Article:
The Solicitors therefore appealed yet again to the Court of Appeal who, in a majority decision, found that the original Costs Judge had been right on both counts. They found that the provisions of the Solicitors Act were a self-contained code and their natural linguistic meaning should be applied. This was particularly important because often those challenging Solicitors bills were litigants in person and they were entitled to clarity. They found that there was no good reason to divide the overall bill up for the purposes of the 1/5th rule and that In Re A Solicitor was per incuriam.
The dissenting judge did not go so far as finding In Re A Solicitor to be per incuriam, but found that it made little difference because the wording of the relevant statutes had changed and therefore it was not binding in any event.
In the Stone Rowe Brewer case, bills had been rendered to the sum of broadly £33,000 but £20,000 of that was challenged on the basis that Just Costs were in repudiatory breach. Prior to the final hearing, the parties agreed a settlement at £23,700 but could not agree on the liability for costs of the assessment. The reduction was in the order of 30%, but the Solicitors argued that the main issue had been about repudiatory breach and that they had been successful in that regard. The Costs Judge agreed and therefore notwithstanding the 1/5th rule, provided for the client to pay the Solicitors 70% of their costs. The client appealed and in the High Court was successful on the basis that insufficient weight had been given to the overall reduction.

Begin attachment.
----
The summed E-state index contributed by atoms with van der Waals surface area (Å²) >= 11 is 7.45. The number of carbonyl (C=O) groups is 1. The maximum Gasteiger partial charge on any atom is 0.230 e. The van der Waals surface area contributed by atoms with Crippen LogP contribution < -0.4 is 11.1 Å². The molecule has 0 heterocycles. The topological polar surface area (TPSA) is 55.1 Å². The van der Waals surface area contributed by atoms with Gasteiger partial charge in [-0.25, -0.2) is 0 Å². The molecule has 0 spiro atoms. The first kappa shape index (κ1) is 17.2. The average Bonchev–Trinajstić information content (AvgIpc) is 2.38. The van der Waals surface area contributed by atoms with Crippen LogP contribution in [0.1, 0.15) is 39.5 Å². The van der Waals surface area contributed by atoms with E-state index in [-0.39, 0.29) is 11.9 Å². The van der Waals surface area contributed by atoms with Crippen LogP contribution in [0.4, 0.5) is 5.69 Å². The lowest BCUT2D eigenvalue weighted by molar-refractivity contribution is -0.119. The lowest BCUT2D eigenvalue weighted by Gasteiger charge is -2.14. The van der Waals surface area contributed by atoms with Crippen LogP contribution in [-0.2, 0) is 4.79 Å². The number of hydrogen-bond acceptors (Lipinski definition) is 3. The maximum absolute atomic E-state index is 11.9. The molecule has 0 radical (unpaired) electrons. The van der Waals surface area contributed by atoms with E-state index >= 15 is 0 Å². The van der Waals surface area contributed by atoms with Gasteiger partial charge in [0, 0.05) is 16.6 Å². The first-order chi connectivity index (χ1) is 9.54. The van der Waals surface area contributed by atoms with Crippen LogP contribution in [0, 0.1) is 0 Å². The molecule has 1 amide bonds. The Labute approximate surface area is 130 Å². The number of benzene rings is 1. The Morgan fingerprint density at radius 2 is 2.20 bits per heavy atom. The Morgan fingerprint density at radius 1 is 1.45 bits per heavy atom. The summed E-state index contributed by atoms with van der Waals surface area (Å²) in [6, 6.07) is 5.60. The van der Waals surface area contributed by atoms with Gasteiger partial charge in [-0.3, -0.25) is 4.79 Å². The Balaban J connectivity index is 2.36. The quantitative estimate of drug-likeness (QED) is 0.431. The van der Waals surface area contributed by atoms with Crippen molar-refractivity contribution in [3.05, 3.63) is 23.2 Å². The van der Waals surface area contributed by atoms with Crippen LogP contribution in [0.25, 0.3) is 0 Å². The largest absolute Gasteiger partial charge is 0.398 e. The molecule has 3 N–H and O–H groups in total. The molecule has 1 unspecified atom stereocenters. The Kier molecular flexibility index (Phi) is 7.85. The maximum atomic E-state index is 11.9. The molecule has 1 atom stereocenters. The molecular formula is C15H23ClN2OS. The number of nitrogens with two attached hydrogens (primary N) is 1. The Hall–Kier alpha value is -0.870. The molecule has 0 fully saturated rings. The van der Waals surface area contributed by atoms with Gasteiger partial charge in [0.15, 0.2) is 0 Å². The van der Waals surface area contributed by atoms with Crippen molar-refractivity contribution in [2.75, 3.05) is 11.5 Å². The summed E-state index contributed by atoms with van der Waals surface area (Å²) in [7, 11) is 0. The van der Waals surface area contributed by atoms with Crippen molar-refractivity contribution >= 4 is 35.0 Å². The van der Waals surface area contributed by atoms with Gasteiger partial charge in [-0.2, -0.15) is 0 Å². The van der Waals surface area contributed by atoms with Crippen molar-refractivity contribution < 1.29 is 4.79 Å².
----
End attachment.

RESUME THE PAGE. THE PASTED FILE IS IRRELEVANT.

In the Court of Appeal, there was quite some discussion as to what would amount to special circumstances. It seems clear that they do not have to be exceptional and that whether or not something qualifies will be a value judgement when compared to run-of-the-mill cases. There will have to be something significant and out of the ordinary to justify depart from the general rule.
There was some criticism of the terminology used by the Costs Judge, but the majority of the panel found that he had come to the right conclusion in that it was appropriate to look at how the particular issues had impacted upon the assessment.
The dissenting judge disagreed on the basis that insufficient weight has been given to the fact that the 1/5th rule should apply and that on that basis the true victor was the client. He indicated that in those circumstances, even where there were some special circumstances such as this, he would not have departed from the general rule beyond depriving the client of their costs of the assessment and certainly would not have awarded the Solicitors their costs which he felt was going far too far. He felt that the Costs Judge had lost sight of who was the true victor based upon the statutory provisions.
What can be distilled from all of this discussion is that parties who bring complex issues to an assessment which may well increase the length of the hearing over and above that which might otherwise have applied, perhaps might have involved more senior Counsel and witness statements, again beyond that which would normally arise, may well face costs consequences even if the 1/5th rule is met. Special circumstances here will be based upon value judgements and therefore there is an inevitable lack of certainty over the way in which any particular Judge will approach the issue.
The overall moral of this tale is – keep your clients happy and well-informed about costs and hopefully you will avoid the need for Solicitors Act assessments.